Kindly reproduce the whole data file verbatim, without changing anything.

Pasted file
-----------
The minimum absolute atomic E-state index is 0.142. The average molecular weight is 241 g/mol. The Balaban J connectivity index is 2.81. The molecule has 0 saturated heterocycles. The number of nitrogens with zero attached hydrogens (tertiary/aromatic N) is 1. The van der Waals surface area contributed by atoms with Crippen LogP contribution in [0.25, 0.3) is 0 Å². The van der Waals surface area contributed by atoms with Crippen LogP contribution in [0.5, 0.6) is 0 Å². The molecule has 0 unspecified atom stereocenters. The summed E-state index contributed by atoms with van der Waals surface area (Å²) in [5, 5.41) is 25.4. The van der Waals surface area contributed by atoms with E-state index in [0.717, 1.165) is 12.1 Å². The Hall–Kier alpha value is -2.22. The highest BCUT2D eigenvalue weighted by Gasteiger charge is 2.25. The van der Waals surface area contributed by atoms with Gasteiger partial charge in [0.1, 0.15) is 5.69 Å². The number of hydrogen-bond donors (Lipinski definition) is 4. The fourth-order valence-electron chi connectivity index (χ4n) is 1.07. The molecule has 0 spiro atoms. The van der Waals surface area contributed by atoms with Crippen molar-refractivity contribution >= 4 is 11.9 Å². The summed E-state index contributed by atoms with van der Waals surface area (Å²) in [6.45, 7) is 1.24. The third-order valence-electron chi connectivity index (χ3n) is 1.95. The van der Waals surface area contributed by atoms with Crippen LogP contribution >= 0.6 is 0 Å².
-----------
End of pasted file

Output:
The minimum absolute atomic E-state index is 0.142. The average molecular weight is 241 g/mol. The Balaban J connectivity index is 2.81. The molecule has 0 saturated heterocycles. The number of nitrogens with zero attached hydrogens (tertiary/aromatic N) is 1. The van der Waals surface area contributed by atoms with Crippen LogP contribution in [0.25, 0.3) is 0 Å². The van der Waals surface area contributed by atoms with Crippen LogP contribution in [0.5, 0.6) is 0 Å². The molecule has 0 unspecified atom stereocenters. The summed E-state index contributed by atoms with van der Waals surface area (Å²) in [5, 5.41) is 25.4. The van der Waals surface area contributed by atoms with E-state index in [0.717, 1.165) is 12.1 Å². The Hall–Kier alpha value is -2.22. The highest BCUT2D eigenvalue weighted by Gasteiger charge is 2.25. The van der Waals surface area contributed by atoms with Gasteiger partial charge in [0.1, 0.15) is 5.69 Å². The number of hydrogen-bond donors (Lipinski definition) is 4. The fourth-order valence-electron chi connectivity index (χ4n) is 1.07. The molecule has 0 spiro atoms. The van der Waals surface area contributed by atoms with Crippen molar-refractivity contribution >= 4 is 11.9 Å². The summed E-state index contributed by atoms with van der Waals surface area (Å²) in [6.45, 7) is 1.24. The third-order valence-electron chi connectivity index (χ3n) is 1.95. The van der Waals surface area contributed by atoms with Crippen LogP contribution >= 0.6 is 0 Å².